Dr Paul Muldoon - Monash University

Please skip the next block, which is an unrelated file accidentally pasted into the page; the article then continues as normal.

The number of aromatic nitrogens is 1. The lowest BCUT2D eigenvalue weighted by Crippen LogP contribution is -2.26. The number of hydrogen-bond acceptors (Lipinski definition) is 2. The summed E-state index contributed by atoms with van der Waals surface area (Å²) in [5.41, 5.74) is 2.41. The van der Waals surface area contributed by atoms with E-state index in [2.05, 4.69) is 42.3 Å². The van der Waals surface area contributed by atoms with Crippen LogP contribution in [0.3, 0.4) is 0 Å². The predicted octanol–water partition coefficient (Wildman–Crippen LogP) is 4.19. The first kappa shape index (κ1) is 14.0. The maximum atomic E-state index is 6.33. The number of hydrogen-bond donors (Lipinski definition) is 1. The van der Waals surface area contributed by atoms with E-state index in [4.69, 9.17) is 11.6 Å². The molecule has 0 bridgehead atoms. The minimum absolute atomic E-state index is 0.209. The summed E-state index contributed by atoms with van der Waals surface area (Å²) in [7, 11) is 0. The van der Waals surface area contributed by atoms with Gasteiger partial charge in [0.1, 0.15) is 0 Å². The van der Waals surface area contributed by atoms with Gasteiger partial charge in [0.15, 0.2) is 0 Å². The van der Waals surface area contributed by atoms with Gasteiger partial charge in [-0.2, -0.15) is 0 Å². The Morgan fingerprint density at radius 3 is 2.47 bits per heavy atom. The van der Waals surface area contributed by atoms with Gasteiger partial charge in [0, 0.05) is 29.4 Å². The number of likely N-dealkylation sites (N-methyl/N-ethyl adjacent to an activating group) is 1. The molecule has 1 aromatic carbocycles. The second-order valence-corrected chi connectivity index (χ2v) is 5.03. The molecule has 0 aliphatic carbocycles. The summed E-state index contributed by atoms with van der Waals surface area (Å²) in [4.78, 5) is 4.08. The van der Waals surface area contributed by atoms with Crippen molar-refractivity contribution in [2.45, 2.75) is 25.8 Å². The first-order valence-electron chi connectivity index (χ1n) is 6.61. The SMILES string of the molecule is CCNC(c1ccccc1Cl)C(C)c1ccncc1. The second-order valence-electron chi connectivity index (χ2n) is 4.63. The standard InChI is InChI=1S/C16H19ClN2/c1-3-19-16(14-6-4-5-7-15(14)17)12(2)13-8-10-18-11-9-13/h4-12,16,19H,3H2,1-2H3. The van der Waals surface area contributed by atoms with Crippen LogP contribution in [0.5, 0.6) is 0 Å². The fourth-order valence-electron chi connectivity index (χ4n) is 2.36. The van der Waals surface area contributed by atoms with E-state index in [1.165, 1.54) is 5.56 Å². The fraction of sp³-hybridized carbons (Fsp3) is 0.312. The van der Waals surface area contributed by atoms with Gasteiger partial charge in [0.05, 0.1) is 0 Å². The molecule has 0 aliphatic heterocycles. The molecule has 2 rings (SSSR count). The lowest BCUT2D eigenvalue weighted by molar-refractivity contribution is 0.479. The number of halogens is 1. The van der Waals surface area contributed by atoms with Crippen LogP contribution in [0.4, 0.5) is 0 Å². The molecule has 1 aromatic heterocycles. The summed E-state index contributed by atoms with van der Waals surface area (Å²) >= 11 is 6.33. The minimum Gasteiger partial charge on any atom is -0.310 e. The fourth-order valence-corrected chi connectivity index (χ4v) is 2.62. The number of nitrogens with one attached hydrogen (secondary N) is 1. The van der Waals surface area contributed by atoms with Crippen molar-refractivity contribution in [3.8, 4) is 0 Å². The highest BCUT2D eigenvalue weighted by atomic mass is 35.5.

The turn to reconciliation in former colonial states is commonly understood as a progressive political development. Where it is not simply equated with “restorative justice”, it is represented as either its enabling condition or its ultimate measure. The aim of this paper is produce what, following Brecht, could be called an “estrangement effect” in relation to this view of reconciliation. Drawing insights from psychoanalytic accounts of narcissism, it explores the possibility that the turn to reconciliation in former colonial states like Australia has more to do with recovering the national “ego ideal” than it does with fulfilling the requirements of justice (or perhaps it would be better to say that it fulfills the requirements of justice only as far as is necessary to recover the national “ego ideal”). The paper is not, however, an unequivocal denunciation of the narcissistic impulse in reconciliation, which will be shown to have progressive as well as regressive forms. Instead it wrestles with its ambiguous quality as something that simultaneously drives the restorative project and compromises its capacity to deliver on its promise. Reconciliation, I will argue, is not simply a means by which Indigenous subjectivities are re-conquered by the colonial state (this time in the mode of intimacy). However, to the extent that its primary objective is to alleviate a sense of shame, reconciliation always betrays itself. Ultimately what it seeks to heal is not the physical and psychic wounds inflicted upon Aboriginal people by the process of colonization, but the “narcissistic wound” opened up by revelations of colonial violence and assertions of Aboriginal separateness.

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